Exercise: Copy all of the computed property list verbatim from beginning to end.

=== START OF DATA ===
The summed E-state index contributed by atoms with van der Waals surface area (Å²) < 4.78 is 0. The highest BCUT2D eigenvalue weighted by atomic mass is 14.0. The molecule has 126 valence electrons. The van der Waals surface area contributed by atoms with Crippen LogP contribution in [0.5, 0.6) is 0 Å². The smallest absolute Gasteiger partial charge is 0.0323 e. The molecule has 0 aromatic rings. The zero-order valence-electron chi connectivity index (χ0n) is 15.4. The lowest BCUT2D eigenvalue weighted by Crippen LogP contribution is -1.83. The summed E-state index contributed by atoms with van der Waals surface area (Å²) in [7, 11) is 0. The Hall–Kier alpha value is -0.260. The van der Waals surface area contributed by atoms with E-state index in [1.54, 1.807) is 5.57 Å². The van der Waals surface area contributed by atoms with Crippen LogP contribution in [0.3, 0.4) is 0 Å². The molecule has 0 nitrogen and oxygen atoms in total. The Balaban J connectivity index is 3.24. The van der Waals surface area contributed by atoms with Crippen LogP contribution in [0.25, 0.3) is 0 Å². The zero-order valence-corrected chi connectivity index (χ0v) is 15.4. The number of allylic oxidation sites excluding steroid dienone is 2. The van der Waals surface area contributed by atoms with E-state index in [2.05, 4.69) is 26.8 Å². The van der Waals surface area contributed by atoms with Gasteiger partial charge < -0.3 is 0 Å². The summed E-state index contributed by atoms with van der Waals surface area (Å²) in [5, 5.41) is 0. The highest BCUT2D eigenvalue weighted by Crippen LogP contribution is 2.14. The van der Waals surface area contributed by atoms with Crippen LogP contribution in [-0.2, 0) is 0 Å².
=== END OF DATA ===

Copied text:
The summed E-state index contributed by atoms with van der Waals surface area (Å²) < 4.78 is 0. The highest BCUT2D eigenvalue weighted by atomic mass is 14.0. The molecule has 126 valence electrons. The van der Waals surface area contributed by atoms with Crippen LogP contribution in [0.5, 0.6) is 0 Å². The smallest absolute Gasteiger partial charge is 0.0323 e. The molecule has 0 aromatic rings. The zero-order valence-electron chi connectivity index (χ0n) is 15.4. The lowest BCUT2D eigenvalue weighted by Crippen LogP contribution is -1.83. The summed E-state index contributed by atoms with van der Waals surface area (Å²) in [7, 11) is 0. The Hall–Kier alpha value is -0.260. The van der Waals surface area contributed by atoms with E-state index in [1.54, 1.807) is 5.57 Å². The van der Waals surface area contributed by atoms with Crippen LogP contribution in [0.3, 0.4) is 0 Å². The molecule has 0 nitrogen and oxygen atoms in total. The Balaban J connectivity index is 3.24. The van der Waals surface area contributed by atoms with Crippen LogP contribution in [0.25, 0.3) is 0 Å². The zero-order valence-corrected chi connectivity index (χ0v) is 15.4. The number of allylic oxidation sites excluding steroid dienone is 2. The van der Waals surface area contributed by atoms with E-state index in [2.05, 4.69) is 26.8 Å². The van der Waals surface area contributed by atoms with Gasteiger partial charge < -0.3 is 0 Å². The summed E-state index contributed by atoms with van der Waals surface area (Å²) in [5, 5.41) is 0. The highest BCUT2D eigenvalue weighted by Crippen LogP contribution is 2.14. The van der Waals surface area contributed by atoms with Crippen LogP contribution in [-0.2, 0) is 0 Å².